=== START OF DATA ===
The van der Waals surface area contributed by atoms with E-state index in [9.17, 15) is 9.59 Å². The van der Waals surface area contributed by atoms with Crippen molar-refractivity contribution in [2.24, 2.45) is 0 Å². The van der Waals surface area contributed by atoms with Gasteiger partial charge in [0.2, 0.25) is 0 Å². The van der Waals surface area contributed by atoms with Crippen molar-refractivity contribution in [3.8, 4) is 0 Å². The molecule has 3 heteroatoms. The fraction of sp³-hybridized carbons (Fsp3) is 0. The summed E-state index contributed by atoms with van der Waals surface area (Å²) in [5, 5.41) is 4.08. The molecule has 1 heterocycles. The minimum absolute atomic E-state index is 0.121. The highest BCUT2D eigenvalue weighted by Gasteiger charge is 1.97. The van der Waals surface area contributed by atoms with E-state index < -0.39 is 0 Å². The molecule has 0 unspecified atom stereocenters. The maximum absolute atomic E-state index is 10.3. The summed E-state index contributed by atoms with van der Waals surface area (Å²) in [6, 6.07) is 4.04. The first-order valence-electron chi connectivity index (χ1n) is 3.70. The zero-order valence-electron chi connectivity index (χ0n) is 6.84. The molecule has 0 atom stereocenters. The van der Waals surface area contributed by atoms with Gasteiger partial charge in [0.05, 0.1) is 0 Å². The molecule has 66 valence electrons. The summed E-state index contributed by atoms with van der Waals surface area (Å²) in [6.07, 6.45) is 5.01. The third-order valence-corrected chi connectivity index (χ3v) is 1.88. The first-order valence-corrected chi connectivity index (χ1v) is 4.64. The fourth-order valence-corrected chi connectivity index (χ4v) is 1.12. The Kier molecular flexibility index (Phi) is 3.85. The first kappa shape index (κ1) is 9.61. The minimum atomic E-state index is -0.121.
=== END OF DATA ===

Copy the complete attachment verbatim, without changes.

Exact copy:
The van der Waals surface area contributed by atoms with E-state index in [9.17, 15) is 9.59 Å². The van der Waals surface area contributed by atoms with Crippen molar-refractivity contribution in [2.24, 2.45) is 0 Å². The van der Waals surface area contributed by atoms with Gasteiger partial charge in [0.2, 0.25) is 0 Å². The van der Waals surface area contributed by atoms with Crippen molar-refractivity contribution in [3.8, 4) is 0 Å². The molecule has 3 heteroatoms. The fraction of sp³-hybridized carbons (Fsp3) is 0. The summed E-state index contributed by atoms with van der Waals surface area (Å²) in [5, 5.41) is 4.08. The molecule has 1 heterocycles. The minimum absolute atomic E-state index is 0.121. The highest BCUT2D eigenvalue weighted by Gasteiger charge is 1.97. The van der Waals surface area contributed by atoms with E-state index < -0.39 is 0 Å². The molecule has 0 unspecified atom stereocenters. The maximum absolute atomic E-state index is 10.3. The summed E-state index contributed by atoms with van der Waals surface area (Å²) in [6, 6.07) is 4.04. The first-order valence-electron chi connectivity index (χ1n) is 3.70. The zero-order valence-electron chi connectivity index (χ0n) is 6.84. The molecule has 0 atom stereocenters. The van der Waals surface area contributed by atoms with Gasteiger partial charge in [0.05, 0.1) is 0 Å². The molecule has 66 valence electrons. The summed E-state index contributed by atoms with van der Waals surface area (Å²) in [6.07, 6.45) is 5.01. The third-order valence-corrected chi connectivity index (χ3v) is 1.88. The first-order valence-corrected chi connectivity index (χ1v) is 4.64. The fourth-order valence-corrected chi connectivity index (χ4v) is 1.12. The Kier molecular flexibility index (Phi) is 3.85. The first kappa shape index (κ1) is 9.61. The minimum atomic E-state index is -0.121.